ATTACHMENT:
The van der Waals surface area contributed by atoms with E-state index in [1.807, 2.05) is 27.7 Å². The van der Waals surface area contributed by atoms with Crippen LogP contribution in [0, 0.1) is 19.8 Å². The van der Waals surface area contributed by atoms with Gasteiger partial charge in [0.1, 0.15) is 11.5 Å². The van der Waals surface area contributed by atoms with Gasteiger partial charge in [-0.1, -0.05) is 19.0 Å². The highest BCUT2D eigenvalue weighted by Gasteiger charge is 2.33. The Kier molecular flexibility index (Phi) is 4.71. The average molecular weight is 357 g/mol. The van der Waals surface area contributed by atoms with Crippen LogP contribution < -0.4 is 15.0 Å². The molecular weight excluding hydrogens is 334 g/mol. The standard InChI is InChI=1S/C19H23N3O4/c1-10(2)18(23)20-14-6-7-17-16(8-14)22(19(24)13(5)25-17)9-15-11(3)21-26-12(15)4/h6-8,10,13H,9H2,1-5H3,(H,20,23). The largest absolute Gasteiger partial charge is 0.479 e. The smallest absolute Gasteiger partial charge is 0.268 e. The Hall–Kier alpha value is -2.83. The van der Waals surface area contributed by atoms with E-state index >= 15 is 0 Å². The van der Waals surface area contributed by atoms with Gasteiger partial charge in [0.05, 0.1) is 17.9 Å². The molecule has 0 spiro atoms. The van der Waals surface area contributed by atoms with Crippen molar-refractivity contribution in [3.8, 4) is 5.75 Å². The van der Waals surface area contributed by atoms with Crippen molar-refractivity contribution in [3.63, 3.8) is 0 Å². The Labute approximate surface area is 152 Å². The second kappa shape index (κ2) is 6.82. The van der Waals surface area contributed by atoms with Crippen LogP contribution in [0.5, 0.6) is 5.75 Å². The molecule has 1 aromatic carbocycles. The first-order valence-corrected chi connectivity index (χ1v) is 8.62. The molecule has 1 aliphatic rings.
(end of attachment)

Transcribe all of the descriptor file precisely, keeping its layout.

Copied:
The van der Waals surface area contributed by atoms with E-state index in [1.807, 2.05) is 27.7 Å². The van der Waals surface area contributed by atoms with Crippen LogP contribution in [0, 0.1) is 19.8 Å². The van der Waals surface area contributed by atoms with Gasteiger partial charge in [0.1, 0.15) is 11.5 Å². The van der Waals surface area contributed by atoms with Gasteiger partial charge in [-0.1, -0.05) is 19.0 Å². The highest BCUT2D eigenvalue weighted by Gasteiger charge is 2.33. The Kier molecular flexibility index (Phi) is 4.71. The average molecular weight is 357 g/mol. The van der Waals surface area contributed by atoms with Crippen LogP contribution < -0.4 is 15.0 Å². The molecular weight excluding hydrogens is 334 g/mol. The standard InChI is InChI=1S/C19H23N3O4/c1-10(2)18(23)20-14-6-7-17-16(8-14)22(19(24)13(5)25-17)9-15-11(3)21-26-12(15)4/h6-8,10,13H,9H2,1-5H3,(H,20,23). The largest absolute Gasteiger partial charge is 0.479 e. The smallest absolute Gasteiger partial charge is 0.268 e. The Hall–Kier alpha value is -2.83. The van der Waals surface area contributed by atoms with E-state index >= 15 is 0 Å². The van der Waals surface area contributed by atoms with Gasteiger partial charge in [0.05, 0.1) is 17.9 Å². The molecule has 0 spiro atoms. The van der Waals surface area contributed by atoms with Crippen molar-refractivity contribution in [3.8, 4) is 5.75 Å². The van der Waals surface area contributed by atoms with Crippen molar-refractivity contribution in [3.63, 3.8) is 0 Å². The Labute approximate surface area is 152 Å². The second kappa shape index (κ2) is 6.82. The van der Waals surface area contributed by atoms with Crippen LogP contribution in [0.5, 0.6) is 5.75 Å². The molecule has 1 aromatic carbocycles. The first-order valence-corrected chi connectivity index (χ1v) is 8.62. The molecule has 1 aliphatic rings.